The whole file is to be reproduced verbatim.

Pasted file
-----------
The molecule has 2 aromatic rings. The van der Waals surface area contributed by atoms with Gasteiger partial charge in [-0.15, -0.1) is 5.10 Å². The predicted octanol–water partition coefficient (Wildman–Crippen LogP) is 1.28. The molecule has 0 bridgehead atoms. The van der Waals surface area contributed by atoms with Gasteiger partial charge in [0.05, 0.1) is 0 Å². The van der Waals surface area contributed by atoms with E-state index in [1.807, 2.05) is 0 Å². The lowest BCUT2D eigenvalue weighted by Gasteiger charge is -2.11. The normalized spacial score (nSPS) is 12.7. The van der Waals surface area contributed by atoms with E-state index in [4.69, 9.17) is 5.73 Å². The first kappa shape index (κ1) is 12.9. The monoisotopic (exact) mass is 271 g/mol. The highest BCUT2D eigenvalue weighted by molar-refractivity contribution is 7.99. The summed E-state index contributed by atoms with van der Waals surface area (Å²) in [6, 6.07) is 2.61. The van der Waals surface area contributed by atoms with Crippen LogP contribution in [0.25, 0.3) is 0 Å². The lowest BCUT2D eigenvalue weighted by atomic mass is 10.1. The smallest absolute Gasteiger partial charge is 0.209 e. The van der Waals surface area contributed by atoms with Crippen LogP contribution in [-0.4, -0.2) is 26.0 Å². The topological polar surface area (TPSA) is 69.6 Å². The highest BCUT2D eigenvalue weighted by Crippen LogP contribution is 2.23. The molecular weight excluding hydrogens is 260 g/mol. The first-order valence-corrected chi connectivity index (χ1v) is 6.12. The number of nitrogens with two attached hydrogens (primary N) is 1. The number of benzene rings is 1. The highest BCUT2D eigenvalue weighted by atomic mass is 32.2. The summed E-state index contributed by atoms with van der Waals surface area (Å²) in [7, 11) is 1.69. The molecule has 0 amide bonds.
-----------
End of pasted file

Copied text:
The molecule has 2 aromatic rings. The van der Waals surface area contributed by atoms with Gasteiger partial charge in [-0.15, -0.1) is 5.10 Å². The predicted octanol–water partition coefficient (Wildman–Crippen LogP) is 1.28. The molecule has 0 bridgehead atoms. The van der Waals surface area contributed by atoms with Gasteiger partial charge in [0.05, 0.1) is 0 Å². The van der Waals surface area contributed by atoms with E-state index in [1.807, 2.05) is 0 Å². The lowest BCUT2D eigenvalue weighted by Gasteiger charge is -2.11. The normalized spacial score (nSPS) is 12.7. The van der Waals surface area contributed by atoms with E-state index in [4.69, 9.17) is 5.73 Å². The first kappa shape index (κ1) is 12.9. The monoisotopic (exact) mass is 271 g/mol. The highest BCUT2D eigenvalue weighted by molar-refractivity contribution is 7.99. The summed E-state index contributed by atoms with van der Waals surface area (Å²) in [6, 6.07) is 2.61. The van der Waals surface area contributed by atoms with Crippen LogP contribution in [0.25, 0.3) is 0 Å². The lowest BCUT2D eigenvalue weighted by atomic mass is 10.1. The smallest absolute Gasteiger partial charge is 0.209 e. The van der Waals surface area contributed by atoms with Crippen LogP contribution in [-0.4, -0.2) is 26.0 Å². The topological polar surface area (TPSA) is 69.6 Å². The highest BCUT2D eigenvalue weighted by Crippen LogP contribution is 2.23. The molecular weight excluding hydrogens is 260 g/mol. The first-order valence-corrected chi connectivity index (χ1v) is 6.12. The number of nitrogens with two attached hydrogens (primary N) is 1. The number of benzene rings is 1. The highest BCUT2D eigenvalue weighted by atomic mass is 32.2. The summed E-state index contributed by atoms with van der Waals surface area (Å²) in [7, 11) is 1.69. The molecule has 0 amide bonds.